It’s not easy, but it’s important, because it shows how much people genuinely care: “We have lost board and community members through that process, but we don’t shy away from hard conversations. I’m more concerned when people are so tired and exhausted and have nothing left to give that they don’t care.”
4. Find, educate, and create allies within institutions.
“They may try to box you in, but organize the shit out of it.”
“Organizing is educating people on their shit,” says Kim. She and her team are used to presenting at every meeting and calling out the many ways that policies and planning processes have contributed to environmental racism and negative public health impacts on the neighborhood of Little Village. They’re used to teaching the definition of environmental justice, gentrification and displacement, and how the system benefits some and harms others.
Little by little, LVEJO has cultivated allies by finding the department chairs and staff who believe in the Principles of Environmental Justice and the Jemez Principles for Democratic Organizing and then pushing those organizations to be more responsible.
Although it’s exhausting work, LVEJO considers it necessary work and necessary discomfort.
Kim let me know why: “The level of uncomfortableness and gasping, ‘omg,’ was needed because people need to acknowledge the existence of these things that are happening. These spaces need to know their impact. This isn’t pinky ring kissing — they work for us, the community. And we have to start from values. What does it mean to be in alignment? What are our definitions? Not everyone’s definition of equity is the same and we have to start by having that conversation.”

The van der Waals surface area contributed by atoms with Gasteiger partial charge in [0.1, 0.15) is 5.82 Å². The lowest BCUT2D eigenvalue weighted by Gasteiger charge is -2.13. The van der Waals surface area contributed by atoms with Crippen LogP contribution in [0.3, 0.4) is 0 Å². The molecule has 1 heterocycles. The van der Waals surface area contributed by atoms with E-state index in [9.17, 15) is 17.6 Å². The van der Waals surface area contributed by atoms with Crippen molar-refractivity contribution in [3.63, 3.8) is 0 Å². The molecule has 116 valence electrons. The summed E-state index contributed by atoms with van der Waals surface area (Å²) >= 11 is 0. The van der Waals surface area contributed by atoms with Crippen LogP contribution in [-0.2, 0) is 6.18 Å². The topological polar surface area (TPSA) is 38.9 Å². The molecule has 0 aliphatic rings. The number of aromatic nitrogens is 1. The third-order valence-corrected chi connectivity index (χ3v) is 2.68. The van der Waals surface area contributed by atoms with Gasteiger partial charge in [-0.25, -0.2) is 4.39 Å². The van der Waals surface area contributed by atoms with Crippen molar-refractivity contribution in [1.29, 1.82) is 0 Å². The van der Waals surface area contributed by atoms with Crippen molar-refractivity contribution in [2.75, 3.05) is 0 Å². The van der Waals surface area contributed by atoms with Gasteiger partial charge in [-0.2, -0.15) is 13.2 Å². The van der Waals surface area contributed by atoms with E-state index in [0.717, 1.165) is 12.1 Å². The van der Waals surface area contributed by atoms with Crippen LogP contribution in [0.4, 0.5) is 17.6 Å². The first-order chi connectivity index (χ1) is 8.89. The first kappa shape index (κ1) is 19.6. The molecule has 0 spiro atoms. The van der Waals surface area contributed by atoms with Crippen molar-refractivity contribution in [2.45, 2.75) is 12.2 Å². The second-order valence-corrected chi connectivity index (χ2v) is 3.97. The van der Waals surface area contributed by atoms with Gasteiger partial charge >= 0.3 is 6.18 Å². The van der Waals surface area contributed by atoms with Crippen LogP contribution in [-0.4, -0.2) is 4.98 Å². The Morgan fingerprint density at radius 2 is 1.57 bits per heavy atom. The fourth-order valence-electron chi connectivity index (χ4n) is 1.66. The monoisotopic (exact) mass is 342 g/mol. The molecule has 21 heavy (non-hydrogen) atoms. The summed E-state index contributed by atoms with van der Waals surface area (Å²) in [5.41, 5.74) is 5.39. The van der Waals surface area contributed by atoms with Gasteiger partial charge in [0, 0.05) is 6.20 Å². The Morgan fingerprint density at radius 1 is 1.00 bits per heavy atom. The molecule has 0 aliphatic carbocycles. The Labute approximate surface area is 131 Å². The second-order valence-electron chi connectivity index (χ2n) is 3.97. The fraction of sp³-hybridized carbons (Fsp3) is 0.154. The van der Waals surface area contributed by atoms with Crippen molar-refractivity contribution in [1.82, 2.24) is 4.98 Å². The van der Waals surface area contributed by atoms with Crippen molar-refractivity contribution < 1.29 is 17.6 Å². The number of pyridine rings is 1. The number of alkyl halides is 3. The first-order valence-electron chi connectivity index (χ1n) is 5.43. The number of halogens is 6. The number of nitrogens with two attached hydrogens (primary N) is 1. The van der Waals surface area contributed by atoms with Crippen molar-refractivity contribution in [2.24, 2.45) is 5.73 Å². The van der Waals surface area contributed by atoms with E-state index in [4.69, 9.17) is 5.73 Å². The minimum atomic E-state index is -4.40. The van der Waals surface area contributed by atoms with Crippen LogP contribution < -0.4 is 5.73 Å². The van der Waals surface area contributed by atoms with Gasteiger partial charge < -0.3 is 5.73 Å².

5. Lastly, ask lots and lots of questions. Never stop learning.
“I come from a family of badass women who fought their entire life, who took us to marches, rallies, hunger strikes — everything was a teachable moment for us. From a young age, I fundamentally believed and knew I had rights.”
LVEJO has an inquisitive spirit, developed out of resilience and necessity. When city planners don’t know enough about the neighborhood, LVEJO does the research. When plans are put forth that affect Little Village without its consultation, LVEJO asks the hard questions that need to be asked.
Some of these lessons come from burnout and self-care. After being awarded the Goldman Prize, Kim felt burned out and left LVEJO for four years before returning as its Director of Organizing and later becoming Executive Director. In that time, she learned urban planning, which expanded her understanding of herself as a resident of Little Village. “How does planning work? What is the planning world? I understood that there is a world of people who make decisions about your own community. What are your rights in that space?” By taking a break from the space, she brought in a new lens by which to understand the issues facing Little Village.
LVEJO has also learned from its peers, like UPROSE, an environmental justice organization and CJA member in Brooklyn, New York:
Kim went on, “After Superstorm Sandy, UPROSE mapped out brownfields and categorized them. They ranked the brownfields by which ones hadn’t paid property taxes in decades (cheaper and easier to acquire) — and held workshops in the community to learn what residents wanted to see on these brownfield sites, creating a community-based process of developing these sites. LVEJO did the same.”
LVEJO has bought themselves a moment to talk not only about what they don’t want, but what they want to build for the future.